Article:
Deroy Murdock uses his latest column at National Review Online to explore recent attacks on Wisconsin Gov. Scott Walker’s record.

Hillary Rodham Clinton shed her usual sunny demeanor last week and snarled at Republicans in general and one presidential candidate in particular.

“Republican governors like Scott Walker have made their names stomping on workers’ rights, and practically all Republican candidates would do the same as president,” Clinton growled at Manhattan’s New School. “I will fight back against these mean-spirited, misguided attacks. Evidence shows that the decline of unions may be responsible for a third of the increase of inequality among men. So, if we want to get serious about raising income, we have to get serious about supporting union workers.”

Later that day, AFL-CIO president Richard Trumka snapped, “Scott Walker is a national disgrace.”

Liberals like Clinton and Trumka have it all wrong. Workers have been waxing, not waning, under Walker. And they can thank his free-market reforms for improving their lives.

If there’s one thing workers value, it’s work. And on this score, Wisconsin’s Republican governor has delivered.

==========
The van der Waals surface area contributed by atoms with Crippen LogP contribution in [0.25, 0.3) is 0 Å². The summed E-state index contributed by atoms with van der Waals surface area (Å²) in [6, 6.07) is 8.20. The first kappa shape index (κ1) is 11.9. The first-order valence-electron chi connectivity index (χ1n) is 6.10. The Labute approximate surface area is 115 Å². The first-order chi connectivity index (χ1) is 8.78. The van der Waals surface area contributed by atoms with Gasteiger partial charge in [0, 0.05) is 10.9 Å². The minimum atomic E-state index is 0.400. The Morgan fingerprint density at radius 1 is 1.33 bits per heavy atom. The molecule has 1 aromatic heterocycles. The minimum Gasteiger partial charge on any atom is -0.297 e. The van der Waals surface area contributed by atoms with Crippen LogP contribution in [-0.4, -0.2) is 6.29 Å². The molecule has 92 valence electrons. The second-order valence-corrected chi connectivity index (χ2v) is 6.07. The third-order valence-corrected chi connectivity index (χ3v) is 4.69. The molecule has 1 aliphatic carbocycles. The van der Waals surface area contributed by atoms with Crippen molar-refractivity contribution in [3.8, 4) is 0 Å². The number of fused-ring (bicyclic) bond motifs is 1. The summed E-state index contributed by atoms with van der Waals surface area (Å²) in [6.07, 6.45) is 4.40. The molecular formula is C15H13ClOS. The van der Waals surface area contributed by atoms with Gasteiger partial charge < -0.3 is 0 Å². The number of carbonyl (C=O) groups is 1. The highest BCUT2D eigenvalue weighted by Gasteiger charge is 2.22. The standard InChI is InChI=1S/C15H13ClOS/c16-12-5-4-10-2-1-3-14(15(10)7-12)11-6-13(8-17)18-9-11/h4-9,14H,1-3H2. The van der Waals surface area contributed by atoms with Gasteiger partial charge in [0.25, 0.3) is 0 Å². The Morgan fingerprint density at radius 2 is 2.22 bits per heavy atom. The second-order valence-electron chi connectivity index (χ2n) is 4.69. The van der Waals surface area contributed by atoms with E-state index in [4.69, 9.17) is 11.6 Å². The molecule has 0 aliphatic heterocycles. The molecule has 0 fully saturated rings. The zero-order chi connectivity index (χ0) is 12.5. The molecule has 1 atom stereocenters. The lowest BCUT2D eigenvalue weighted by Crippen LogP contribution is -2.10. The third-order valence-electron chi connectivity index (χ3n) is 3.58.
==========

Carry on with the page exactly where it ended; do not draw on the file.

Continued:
The Badger State’s seasonally adjusted unemployment rate fell from 7.4 percent in January 2011 (the month of Walker’s inauguration) to 4.6 percent in May 2015 (the latest available figure). U.S. joblessness dropped from 9.0 percent to 5.5 percent over that period. Wisconsin’s unemployment, thus, stands well below America’s.

May’s labor-force participation rate also was higher in Wisconsin (67.9 percent) than across America (62.9 percent). These figures are down in both places, compared with when Walker arrived. In January 2011, 69.1 percent of working-age Wisconsinites held jobs, versus 64.2 percent of Americans. This key metric has slipped 1.7 percent in Wisconsin but has slid 2.0 percent nationwide.

Concerning ready cash, workers are faring significantly better under Walker than under Obama. According to the latest census statistics, Wisconsin’s inflation-adjusted median household income grew 2.7 percent, from $53,795 in 2010 to $55,258 in 2013. During those years, America’s equivalent household income shrank 1.3 percent, from $52,646 to $51,939. Indeed, under Walker, workers’ paychecks swelled by double what they shriveled under Obama.